By Jim Kerr
With the Canadian dollar up again against the American dollar, some vehicle buyers are looking to the U.S. market again to buy a vehicle. This may seem to be a valid option, but there are several things to consider before venturing south to make a purchase.
First, when you are comparing vehicles, are you comparing apples to apples or apples to oranges? Just because the vehicle has the same name and model doesn’t mean it comes with the same equipment. For example, I know of someone who thought they made a great deal on a Ford Expedition. When they picked the vehicle up they discovered it was two-wheel drive. In Canada, the Expedition is sold only with four-wheel drive. Then there is the problem of parts. Many parts such as the transmission, front axle, dash controls and wiring harness differ between the two models so getting repair parts from a Canadian dealer could take a while.
Other features often included on Canadian vehicles but optional on U.S models are traction control, stability control and block heaters. We may also get the heavy duty engine cooling system and higher capacity heater systems. Seat heaters are also a more common feature on Canadian vehicles that are usually optional south of the border. Compare apples to apples when looking at price differences for vehicles outside of Canada.
Canadian vehicles also have to meet different safety standards. Our bumpers have an eight km/h crash standard without impairing the function of the vehicle, while U.S. vehicles must only meet a five km/h standard. This regulation was amended this past August so that the standards are uniform, but before that time period it was more costly to build a vehicle for the Canadian standards than the U.S. ones.
Child safety restraints are another difference. While many U.S. models have the integrated fasteners already on the vehicle, there are some that do not. To import that vehicle into Canada, it must be upgraded by the manufacturer or it is not allowed into the country.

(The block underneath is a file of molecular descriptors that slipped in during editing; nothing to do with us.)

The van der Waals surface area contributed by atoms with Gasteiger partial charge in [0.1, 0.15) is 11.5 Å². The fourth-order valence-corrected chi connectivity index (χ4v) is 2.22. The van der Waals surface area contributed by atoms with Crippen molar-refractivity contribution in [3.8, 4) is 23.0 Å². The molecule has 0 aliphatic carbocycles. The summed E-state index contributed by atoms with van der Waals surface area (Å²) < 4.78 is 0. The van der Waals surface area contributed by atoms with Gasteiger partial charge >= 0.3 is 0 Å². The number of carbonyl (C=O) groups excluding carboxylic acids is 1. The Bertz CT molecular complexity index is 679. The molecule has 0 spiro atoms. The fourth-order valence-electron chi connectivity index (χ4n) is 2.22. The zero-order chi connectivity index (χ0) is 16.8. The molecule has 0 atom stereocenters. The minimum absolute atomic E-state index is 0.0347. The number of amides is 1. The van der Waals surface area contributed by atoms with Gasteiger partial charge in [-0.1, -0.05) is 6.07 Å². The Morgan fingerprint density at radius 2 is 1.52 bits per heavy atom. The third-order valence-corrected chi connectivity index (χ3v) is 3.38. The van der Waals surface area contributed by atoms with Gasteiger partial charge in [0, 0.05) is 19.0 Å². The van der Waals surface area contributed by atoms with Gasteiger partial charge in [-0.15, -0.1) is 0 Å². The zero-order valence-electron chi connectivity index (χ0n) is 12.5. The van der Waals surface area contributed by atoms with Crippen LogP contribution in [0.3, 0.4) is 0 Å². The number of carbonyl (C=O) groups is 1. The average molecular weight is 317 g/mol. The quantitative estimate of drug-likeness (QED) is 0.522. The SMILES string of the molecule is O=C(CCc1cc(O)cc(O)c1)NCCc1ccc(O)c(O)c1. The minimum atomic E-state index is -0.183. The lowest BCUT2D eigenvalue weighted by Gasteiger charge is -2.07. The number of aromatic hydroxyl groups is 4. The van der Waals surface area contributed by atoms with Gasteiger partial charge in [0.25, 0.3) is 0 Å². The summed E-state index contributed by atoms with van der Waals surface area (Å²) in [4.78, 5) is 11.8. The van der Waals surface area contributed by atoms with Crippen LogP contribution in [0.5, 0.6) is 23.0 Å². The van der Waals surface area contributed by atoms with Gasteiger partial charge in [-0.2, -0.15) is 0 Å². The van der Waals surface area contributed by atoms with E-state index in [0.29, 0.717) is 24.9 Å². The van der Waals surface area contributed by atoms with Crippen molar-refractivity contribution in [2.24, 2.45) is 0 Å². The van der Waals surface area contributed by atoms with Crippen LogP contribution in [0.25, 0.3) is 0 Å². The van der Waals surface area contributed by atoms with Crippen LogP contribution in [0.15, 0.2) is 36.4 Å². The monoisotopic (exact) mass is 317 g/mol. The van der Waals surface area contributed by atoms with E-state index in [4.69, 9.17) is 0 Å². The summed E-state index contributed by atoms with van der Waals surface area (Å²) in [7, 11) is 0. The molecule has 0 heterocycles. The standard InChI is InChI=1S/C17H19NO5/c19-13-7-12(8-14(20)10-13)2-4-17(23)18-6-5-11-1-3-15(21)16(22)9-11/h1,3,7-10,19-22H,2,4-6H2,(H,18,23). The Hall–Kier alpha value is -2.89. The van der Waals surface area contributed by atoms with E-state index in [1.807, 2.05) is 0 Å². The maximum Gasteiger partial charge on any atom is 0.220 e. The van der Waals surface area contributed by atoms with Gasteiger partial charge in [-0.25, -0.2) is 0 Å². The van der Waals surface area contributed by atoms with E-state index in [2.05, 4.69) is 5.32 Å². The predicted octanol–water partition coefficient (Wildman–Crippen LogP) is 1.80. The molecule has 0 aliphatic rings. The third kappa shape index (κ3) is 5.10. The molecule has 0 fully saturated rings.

Warranties are another issue. As consumers, we see a Toyota as a Toyota, no matter where it is found. However, there is Toyota Canada and Toyota USA, two separate companies. Each cooperates with the other and both purchase from and provide product for the Toyota parent company – but each is still an independent entity. I have used Toyota as an example, but this happens in many auto companies including Porsche, Honda, and even GM. Because of this separation or independence, we see different models, trim variations, warranties and pricing in Canada. Canadians tend to purchase smaller cars with a higher level of standard equipment, while U.S customers who buy small cars are more often buying a base level vehicle as a second vehicle.
When it comes time for a warranty repair, some Canadian companies will honour the warranty provided by the U.S company but other auto manufacturers will not. For example, for a while GM Canada would not honour the warranty on a new diesel truck purchased in the U.S. but would if the truck was imported as a used vehicle with several thousand kilometres on it. Before purchasing in the U.S, check to see what warranty you will have on an imported vehicle.
There are good deals to be made in the U.S. Some of this is because of the current poor economy where many items including real estate are being sold very cheaply. Also, because of the population base, the U.S has many more of the same vehicle on the market at the same time, where in Canada you might only find a handful of that model for sale. The larger choice in the U.S, especially on used vehicles can drive the price down.
Before considering importing a vehicle, check with Canada Customs and U.S. Customs. Requirements such as a clear title and a letter from the manufacturer regarding recalls on your vehicle are required to export it from the U.S. Canada only allows some vehicles in and then they have to be inspected and converted to meet standards here such as daytime running lights or speedometer readings before they can stay in the country. There are deals, but is it worth the effort?
Only you can decide. Personally, I support my local dealers – I want them to stay around.